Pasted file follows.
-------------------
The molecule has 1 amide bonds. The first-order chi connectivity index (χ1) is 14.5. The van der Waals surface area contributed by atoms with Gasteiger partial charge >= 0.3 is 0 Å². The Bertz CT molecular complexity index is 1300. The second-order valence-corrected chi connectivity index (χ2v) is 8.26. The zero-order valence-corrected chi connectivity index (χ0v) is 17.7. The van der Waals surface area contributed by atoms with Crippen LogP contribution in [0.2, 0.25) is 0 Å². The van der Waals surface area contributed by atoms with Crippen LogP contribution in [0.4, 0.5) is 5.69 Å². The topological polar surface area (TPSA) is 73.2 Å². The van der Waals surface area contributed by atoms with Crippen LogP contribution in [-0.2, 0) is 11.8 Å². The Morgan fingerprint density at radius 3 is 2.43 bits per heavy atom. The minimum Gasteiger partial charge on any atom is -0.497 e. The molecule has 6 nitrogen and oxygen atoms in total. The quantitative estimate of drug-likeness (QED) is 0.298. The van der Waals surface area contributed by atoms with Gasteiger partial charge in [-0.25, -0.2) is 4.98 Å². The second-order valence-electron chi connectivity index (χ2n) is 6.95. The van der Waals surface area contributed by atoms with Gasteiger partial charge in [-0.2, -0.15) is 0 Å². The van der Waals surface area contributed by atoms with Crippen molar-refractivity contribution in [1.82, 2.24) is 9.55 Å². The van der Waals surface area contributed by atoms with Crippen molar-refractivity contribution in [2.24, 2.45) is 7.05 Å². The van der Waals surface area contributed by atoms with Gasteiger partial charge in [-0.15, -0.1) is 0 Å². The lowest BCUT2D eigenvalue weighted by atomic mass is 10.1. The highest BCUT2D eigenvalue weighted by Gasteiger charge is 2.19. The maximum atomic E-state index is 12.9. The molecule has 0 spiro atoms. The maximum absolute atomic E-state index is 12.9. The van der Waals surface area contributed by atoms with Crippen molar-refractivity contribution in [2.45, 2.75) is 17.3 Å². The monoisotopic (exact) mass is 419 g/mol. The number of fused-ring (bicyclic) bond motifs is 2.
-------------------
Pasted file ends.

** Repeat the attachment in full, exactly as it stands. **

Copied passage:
The molecule has 1 amide bonds. The first-order chi connectivity index (χ1) is 14.5. The van der Waals surface area contributed by atoms with Gasteiger partial charge >= 0.3 is 0 Å². The Bertz CT molecular complexity index is 1300. The second-order valence-corrected chi connectivity index (χ2v) is 8.26. The zero-order valence-corrected chi connectivity index (χ0v) is 17.7. The van der Waals surface area contributed by atoms with Crippen LogP contribution in [0.2, 0.25) is 0 Å². The van der Waals surface area contributed by atoms with Crippen LogP contribution in [0.4, 0.5) is 5.69 Å². The topological polar surface area (TPSA) is 73.2 Å². The van der Waals surface area contributed by atoms with Crippen LogP contribution in [-0.2, 0) is 11.8 Å². The Morgan fingerprint density at radius 3 is 2.43 bits per heavy atom. The minimum Gasteiger partial charge on any atom is -0.497 e. The molecule has 6 nitrogen and oxygen atoms in total. The quantitative estimate of drug-likeness (QED) is 0.298. The van der Waals surface area contributed by atoms with Gasteiger partial charge in [-0.25, -0.2) is 4.98 Å². The second-order valence-electron chi connectivity index (χ2n) is 6.95. The van der Waals surface area contributed by atoms with Gasteiger partial charge in [-0.2, -0.15) is 0 Å². The van der Waals surface area contributed by atoms with Crippen molar-refractivity contribution in [1.82, 2.24) is 9.55 Å². The van der Waals surface area contributed by atoms with Crippen molar-refractivity contribution in [2.24, 2.45) is 7.05 Å². The van der Waals surface area contributed by atoms with Gasteiger partial charge in [-0.15, -0.1) is 0 Å². The lowest BCUT2D eigenvalue weighted by atomic mass is 10.1. The highest BCUT2D eigenvalue weighted by Gasteiger charge is 2.19. The maximum atomic E-state index is 12.9. The molecule has 0 spiro atoms. The maximum absolute atomic E-state index is 12.9. The van der Waals surface area contributed by atoms with Crippen molar-refractivity contribution in [2.45, 2.75) is 17.3 Å². The monoisotopic (exact) mass is 419 g/mol. The number of fused-ring (bicyclic) bond motifs is 2.